Matt Lauer has reportedly been doling out unsolicited advice to the show that canned him over sexual misconduct allegations
Even fired, Matt Lauer is reportedly a helicopter host.
The disgraced ex-“Today” anchor has been doling out unsolicited advice to the show that canned him over sexual misconduct allegations, Page Six reports — allegedly emailing a producer feedback on the music choice for a recent segment. (Predictably, staffers haven’t “warmly received” his notes, sources said. An NBC rep declined to comment to the gossip column.)
“I’m not in his head, but I can probably safely assume that he’s doing that so he can feel some sort of control in a very uncontrollable and very dire situation for him,” career coach and “Corporate Confidential” author Cynthia Shapiro told Moneyish.
While Lauer’s case may not be the norm, Shapiro says her no. 1 most-asked question is how to deal with a bad boss — and nine times out of 10, that boss is a micromanager. Here’s how to ward off an over-attentive boss breathing down your neck:
Find out what makes them tick. “The best way to handle a micromanager is to understand that they are running on fear, and you can be the one to take away some of that fear,” Shapiro said. “You have the power to get this person to calm down or leave you alone or at least make your life easier if you push the right buttons.” Put on your “Sherlock Holmes hat” and learn what they truly care about, stress over or hate, she said. “If you can figure that out and be the answer to that, you will be the one they reward, protect (and) promote.”
Communicate. “What this boss needs more than anything is tons of information,” Shapiro said. Gauge your level and frequency of that information on the degree to which they’re micromanaging you, and determine whether they prefer updates in auditory or visual form. Follow up after meetings to confirm details, leadership expert Todd Dewett added, and provide updates before the manager comes asking questions. “Be proactive in how you push out information about your progress, so that maybe they can gain some incremental comfort,” he said. “It’s about preempting their need to come micromanage you.”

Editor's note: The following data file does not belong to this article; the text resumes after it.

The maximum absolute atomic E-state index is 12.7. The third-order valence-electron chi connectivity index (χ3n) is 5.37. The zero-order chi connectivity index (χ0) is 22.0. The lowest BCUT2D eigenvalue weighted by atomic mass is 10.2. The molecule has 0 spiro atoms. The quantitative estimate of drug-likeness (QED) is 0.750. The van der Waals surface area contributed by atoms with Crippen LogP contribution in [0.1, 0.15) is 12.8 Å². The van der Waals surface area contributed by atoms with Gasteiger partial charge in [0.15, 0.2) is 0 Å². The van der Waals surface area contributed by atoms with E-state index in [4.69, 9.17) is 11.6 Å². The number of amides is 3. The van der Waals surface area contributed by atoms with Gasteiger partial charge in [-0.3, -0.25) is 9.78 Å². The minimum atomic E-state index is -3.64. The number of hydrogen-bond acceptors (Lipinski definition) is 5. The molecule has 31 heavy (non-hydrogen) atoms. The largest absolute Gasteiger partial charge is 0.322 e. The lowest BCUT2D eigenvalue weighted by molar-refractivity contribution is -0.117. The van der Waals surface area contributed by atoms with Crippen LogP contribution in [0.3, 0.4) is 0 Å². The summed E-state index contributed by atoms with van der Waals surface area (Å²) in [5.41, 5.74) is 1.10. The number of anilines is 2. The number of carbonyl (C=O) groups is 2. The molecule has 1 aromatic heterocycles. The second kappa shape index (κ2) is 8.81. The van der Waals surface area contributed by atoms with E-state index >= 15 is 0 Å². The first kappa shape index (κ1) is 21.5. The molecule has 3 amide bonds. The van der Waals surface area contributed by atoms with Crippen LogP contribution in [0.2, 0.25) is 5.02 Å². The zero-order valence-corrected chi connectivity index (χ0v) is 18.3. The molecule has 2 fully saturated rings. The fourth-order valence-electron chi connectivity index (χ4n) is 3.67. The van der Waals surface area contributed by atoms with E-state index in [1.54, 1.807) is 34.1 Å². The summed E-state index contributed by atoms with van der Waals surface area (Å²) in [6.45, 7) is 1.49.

Avoid confrontation. “Pitting that person against you will make an enormous enemy of that person,” Shapiro said. “You have basically become their worst fear: If they think that they’ve lost their team, if they think that you don’t respect them, they’re going to be terrified and they’re going to react way too strong.”
Tread lightly when addressing the issue. If you feel broaching the topic might be useful, Dewett said, do so subtly (and privately) “under the guise of trying to deliver correctly the work that they want.” You might ask if they took issue with some aspect of your work product — the length of a report or the number of charts, for example — since they checked in so frequently. “Now what you’ve done to them is made them aware that you are aware that they are prodding and looking and micromanaging your work in some higher-level way,” he said. “You’ve said to them, ‘You’re micromanaging; is everything OK?’ — without saying, ‘You’re a problematic micromanager.’”
Remind the boss they’ve got bigger fish to fry, and assure them they don’t need to worry about you, said Monster.com career coach Vicki Salemi. Try something like “I know you’re super busy and you’re constantly in meetings and your inbox is probably overflowing — to manage that, I’d be happy to send you an update every Friday,” she said. “You’re basically telling them: ‘I’m on your side, and I know you’re busy, so don’t even stress out about this.’”
If an ex-colleague tries to backseat drive after leaving your company, be friendly but noncommittal, Dewett said. “You have to say, ‘Thanks — I got this’ without entering a deep conversation … or telling them you will do certain things,” he said, especially since this person likely isn’t authorized to be giving you work advice. “(You) could just say something like, ‘Thanks for your comments; point noted; hope you’re doing well,” Salemi suggested. Notify your boss and/or team, especially if this person was fired or left on acrimonious terms.
Also consider whether this person is an external “gatekeeper” who still holds some clout with your boss or company, Shapiro said. “If you have a good relationship with your boss, you go to that boss and say, ‘Hey, I’m getting a lot of information from this person who has left. What are your thoughts on that?’”
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